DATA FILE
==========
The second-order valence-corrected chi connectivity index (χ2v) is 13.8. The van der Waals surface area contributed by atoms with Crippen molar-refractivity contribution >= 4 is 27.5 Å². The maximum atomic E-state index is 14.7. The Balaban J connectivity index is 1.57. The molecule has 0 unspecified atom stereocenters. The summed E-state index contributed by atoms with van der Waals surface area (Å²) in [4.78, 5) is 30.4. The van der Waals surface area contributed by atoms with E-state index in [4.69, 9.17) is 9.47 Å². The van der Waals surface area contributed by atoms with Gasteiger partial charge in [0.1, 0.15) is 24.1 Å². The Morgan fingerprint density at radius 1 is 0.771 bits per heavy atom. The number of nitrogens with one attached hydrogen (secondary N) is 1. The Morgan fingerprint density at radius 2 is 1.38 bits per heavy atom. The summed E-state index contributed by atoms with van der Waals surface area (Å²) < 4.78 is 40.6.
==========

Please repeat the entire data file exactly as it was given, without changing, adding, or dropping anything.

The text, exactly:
The second-order valence-corrected chi connectivity index (χ2v) is 13.8. The van der Waals surface area contributed by atoms with Crippen molar-refractivity contribution >= 4 is 27.5 Å². The maximum atomic E-state index is 14.7. The Balaban J connectivity index is 1.57. The molecule has 0 unspecified atom stereocenters. The summed E-state index contributed by atoms with van der Waals surface area (Å²) in [4.78, 5) is 30.4. The van der Waals surface area contributed by atoms with E-state index in [4.69, 9.17) is 9.47 Å². The van der Waals surface area contributed by atoms with Gasteiger partial charge in [0.1, 0.15) is 24.1 Å². The Morgan fingerprint density at radius 1 is 0.771 bits per heavy atom. The number of nitrogens with one attached hydrogen (secondary N) is 1. The Morgan fingerprint density at radius 2 is 1.38 bits per heavy atom. The summed E-state index contributed by atoms with van der Waals surface area (Å²) < 4.78 is 40.6.